If you were hoping to fit into that itsy bitsy, teenie weenie, yellow polka dot bikini by Memorial Day, you have about eight weeks to shed those extra pounds that have been hidden behind bulky sweaters since the holidays.

It's no secret that diet and exercise can get you there, but it sometimes helps to have a little more motivation. Some people pay for a gym membership to reinforce their determination to exercise, hoping that the dread of wasting that membership money will overcome the twin sins of sloth and gluttony. Others feel that a weight loss program will better keep them away from temptation.

Before one of those programs lures you with low introductory fees and monthly payments that sound downright reasonable, consider the results of a recent Bankrate calculation. They set out to find out how much it would cost to lose 30 pounds using five different weight loss programs. Here's what they discovered:

  • Jenny Craig offers three different memberships for three different durations. For those with fewer than 10 pounds to lose, membership costs $49. Otherwise, it's $199 for six months or $399 ($358 prepaid) for a year. Add to that the cost of food, at $11 to $17 per day. (By my calculation, if you sign up for the six-month program and buy four months of the lowest-cost food, you'll pay about $1,500 total.)
  • At L.A. Weight Loss, you can expect to pay a $5 to $7 weekly fee, in addition to an undisclosed setup fee. (One center quoted a fee of $174.) The cost of its special nutritional bars runs between $18 and $30 each week. Your initial cost if you participate online is $219, including a four-week supply of the bars. Anyone who starts the program hoping to lose 30 pounds will pay for 15 weeks of weight loss, six weeks of stabilization, and 52 weeks of maintenance, for a total of 73 weeks. Bankrate calculated that using the setup fee of $174 and $7 per week charge, the total cost of the plan is $685 for those 73 weeks, not including the cost of food and nutritional bars.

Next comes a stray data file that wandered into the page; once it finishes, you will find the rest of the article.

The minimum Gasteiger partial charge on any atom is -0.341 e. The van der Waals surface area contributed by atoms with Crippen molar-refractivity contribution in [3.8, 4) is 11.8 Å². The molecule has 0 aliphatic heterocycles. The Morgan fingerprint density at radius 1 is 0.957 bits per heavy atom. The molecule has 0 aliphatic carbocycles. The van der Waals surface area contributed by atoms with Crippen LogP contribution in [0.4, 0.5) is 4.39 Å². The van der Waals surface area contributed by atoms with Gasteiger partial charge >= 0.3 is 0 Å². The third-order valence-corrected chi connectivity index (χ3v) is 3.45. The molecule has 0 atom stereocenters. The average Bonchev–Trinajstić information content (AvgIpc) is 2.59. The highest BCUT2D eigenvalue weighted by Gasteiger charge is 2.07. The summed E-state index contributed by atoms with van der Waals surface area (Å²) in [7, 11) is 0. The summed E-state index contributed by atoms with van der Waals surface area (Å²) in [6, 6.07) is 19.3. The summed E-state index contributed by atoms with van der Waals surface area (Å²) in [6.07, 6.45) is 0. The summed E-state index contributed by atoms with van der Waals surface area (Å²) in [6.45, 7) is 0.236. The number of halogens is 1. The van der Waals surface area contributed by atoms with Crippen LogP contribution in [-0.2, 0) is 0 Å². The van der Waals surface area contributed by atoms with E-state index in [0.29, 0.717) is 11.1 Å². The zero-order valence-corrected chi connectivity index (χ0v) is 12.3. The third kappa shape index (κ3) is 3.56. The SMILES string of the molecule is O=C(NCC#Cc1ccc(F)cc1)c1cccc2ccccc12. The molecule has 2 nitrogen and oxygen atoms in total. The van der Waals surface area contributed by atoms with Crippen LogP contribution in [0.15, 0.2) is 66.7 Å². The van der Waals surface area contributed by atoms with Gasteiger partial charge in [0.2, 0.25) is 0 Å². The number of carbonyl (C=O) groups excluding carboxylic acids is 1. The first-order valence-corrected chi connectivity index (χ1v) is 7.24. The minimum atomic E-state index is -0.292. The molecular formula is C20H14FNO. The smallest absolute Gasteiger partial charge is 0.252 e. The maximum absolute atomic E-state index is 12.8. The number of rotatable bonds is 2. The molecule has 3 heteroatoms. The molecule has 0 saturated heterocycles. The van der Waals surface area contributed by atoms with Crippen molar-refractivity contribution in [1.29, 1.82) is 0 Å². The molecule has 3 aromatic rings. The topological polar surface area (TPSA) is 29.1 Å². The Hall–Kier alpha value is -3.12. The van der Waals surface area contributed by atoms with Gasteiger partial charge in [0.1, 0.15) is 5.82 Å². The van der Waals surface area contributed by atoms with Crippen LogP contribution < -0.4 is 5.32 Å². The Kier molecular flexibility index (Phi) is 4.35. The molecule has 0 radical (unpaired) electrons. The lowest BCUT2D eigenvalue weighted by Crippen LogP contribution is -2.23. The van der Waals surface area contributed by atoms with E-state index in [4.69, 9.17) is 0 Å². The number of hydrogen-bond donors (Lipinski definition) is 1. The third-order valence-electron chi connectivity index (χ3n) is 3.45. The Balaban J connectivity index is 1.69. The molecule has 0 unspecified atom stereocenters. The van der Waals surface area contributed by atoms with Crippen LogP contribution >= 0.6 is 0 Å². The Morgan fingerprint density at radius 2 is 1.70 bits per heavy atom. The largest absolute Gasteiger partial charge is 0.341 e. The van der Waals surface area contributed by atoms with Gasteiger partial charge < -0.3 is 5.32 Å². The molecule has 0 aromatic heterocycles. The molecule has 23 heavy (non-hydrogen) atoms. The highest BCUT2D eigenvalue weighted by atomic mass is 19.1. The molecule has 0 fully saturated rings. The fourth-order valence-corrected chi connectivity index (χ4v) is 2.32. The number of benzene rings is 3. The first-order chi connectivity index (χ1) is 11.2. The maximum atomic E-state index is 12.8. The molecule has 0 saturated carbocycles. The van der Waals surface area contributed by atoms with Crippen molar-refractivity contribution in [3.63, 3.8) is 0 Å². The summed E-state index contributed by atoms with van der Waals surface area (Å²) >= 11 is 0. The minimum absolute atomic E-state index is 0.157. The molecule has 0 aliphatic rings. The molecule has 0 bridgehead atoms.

• NutriSystem (NASDAQ:NTRI) works by selling prepackaged food to its dieters. Participants get the best deal if they sign up for automatic deliveries that only stop when canceled, which cost $293.72 each month (including shipping). You'll have to spring for your own fresh greens and dairy products. Assuming it takes you four months to lose your 30 pounds, the cost comes to about $1,175.
  • Weight Watchers (NYSE:WTW) registration costs between $15 and $20, and weekly meeting fees range from $9.99 to $13.99. (Register for the online program instead and you'll pay $46.90 for the first month and $16.95 for subsequent months.) If it takes 20 weeks to reach your goal, you'll spend between $215 and $300 (or $98 online). But groceries cost extra.
  • The Zone Diet, available in some cities, delivers food daily to participants. Sign up for a 30-day plan and you'll pay $39.99 per day. If you want to try it out for two weeks, you'll pay $44.99 per day. If it takes three to four months to lose your 30 pounds, you'll pay somewhere between $3,600 and $4,800.

After doing a quick review of the websites for each of these programs, it became quickly obvious to me that it's not at all obvious to the average dieter how much it costs to reach a weight loss goal. Needless to say, the programs devote much more space to motivational pitches than to details about prices for the program or food. Prices often get displayed as average weekly fees, with lots of asterisks leading to lots of fine print. In some cases, the prices weren't displayed at all.

Before you become convinced that a program will turn you into Pamela Anderson or David Hasselhoff, ask for all the details about a program's costs and its success rate. Take the time to add up the amount you'll pay during the duration you expect to be on the program. And if you want extra motivation to lose the weight, you might enjoy Robert Brokamp's admonitions against eating your retirement.

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Fool contributor Mary Dalrymple prefers to spend her dollars on ice cream instead of weight loss programs. She does not own stock in any company mentioned in this article. She welcomes your feedback. The Motley Fool has a disclosure policy.